There are two things that I can really point to that really makes me feel close to Ben Grimm. The first is a little odd and kinda hard to explain. Ben being from
Yancy Street, a much rougher neighborhood than most other heroes grew up in; always set him a bit apart. I grew up in a REALLY rural area. Now this is far from the rough city streets that Grimm knew, but it really does set my childhood experiences pretty far apart from a lot of people I know. Ben still fits in, he goes on to have common experiences with the people he works and lives with. It’s just he comes from a different place. I can understand that.

The other reason is much more of a physical thing. My weight has gone up and down over the years. I was a chucky kid, for sure. So this idea of a rocky hide or extra weight creating an actual barrier between a person and the world is one I really get.
The thing I really love about the character is he is everyone’s best friend. He is the loveable everyman surrounded by a pantheon of heroes. He keeps a level head with the most insane day job in the world. The Thing is like the loveable Charlie Brown of the Marvel Universe. Good ol’ Ben Grimm, how we love him.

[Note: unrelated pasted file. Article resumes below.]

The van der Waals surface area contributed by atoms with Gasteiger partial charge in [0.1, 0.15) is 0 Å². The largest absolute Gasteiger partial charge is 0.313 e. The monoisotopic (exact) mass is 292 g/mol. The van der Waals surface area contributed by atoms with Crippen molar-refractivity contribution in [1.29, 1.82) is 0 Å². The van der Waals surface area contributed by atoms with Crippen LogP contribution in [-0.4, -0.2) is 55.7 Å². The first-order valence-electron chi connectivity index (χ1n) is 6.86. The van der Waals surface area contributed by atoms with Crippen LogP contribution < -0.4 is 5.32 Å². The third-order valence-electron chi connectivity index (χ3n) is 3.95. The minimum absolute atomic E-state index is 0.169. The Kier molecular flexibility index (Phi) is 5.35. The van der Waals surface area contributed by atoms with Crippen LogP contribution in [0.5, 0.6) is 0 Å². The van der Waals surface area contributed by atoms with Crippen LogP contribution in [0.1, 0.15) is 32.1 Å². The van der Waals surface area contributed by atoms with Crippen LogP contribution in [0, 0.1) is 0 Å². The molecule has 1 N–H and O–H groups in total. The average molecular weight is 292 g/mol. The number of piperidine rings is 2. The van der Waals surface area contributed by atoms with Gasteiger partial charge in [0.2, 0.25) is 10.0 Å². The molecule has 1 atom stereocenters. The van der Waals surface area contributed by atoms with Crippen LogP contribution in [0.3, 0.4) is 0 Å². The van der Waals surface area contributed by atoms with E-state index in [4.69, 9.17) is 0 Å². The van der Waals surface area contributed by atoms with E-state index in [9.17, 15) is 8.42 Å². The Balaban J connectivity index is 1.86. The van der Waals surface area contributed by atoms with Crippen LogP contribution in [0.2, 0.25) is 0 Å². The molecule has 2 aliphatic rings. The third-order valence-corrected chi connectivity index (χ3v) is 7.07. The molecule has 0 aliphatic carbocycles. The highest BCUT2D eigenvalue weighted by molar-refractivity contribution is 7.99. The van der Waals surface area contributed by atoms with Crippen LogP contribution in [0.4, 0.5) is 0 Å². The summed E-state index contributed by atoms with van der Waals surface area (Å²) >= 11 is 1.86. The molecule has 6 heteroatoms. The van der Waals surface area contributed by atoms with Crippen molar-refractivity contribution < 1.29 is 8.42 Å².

Eric (writer/interviewer of Bludblood's Conversations With Yourself): Deadpool, which I know is a really odd character to say but there's always been this piece of Wade that just wants to fit in with the rest of the world and became this huge hero who everyone loves. It's really about fitting in at the end of the day and that's what I really share with him. That and hiding his pain through this sarcastic sense of humor.

David Hine (Creator of Image’s Strange Embrace, writer of Todd McFarlane’s Spawn and Marvel’s Silent War): Hmmm. I guess Matt Murdock (Daredevil), because he’s such a miserable bugger. Whenever he’s in a scene you can almost hear him muttering “It’s all going to go horribly wrong.” That’s me. The ultimate pessimist. Although I would say, in defense of pessimism, that I do have a lot more pleasant surprises than my optimist friends.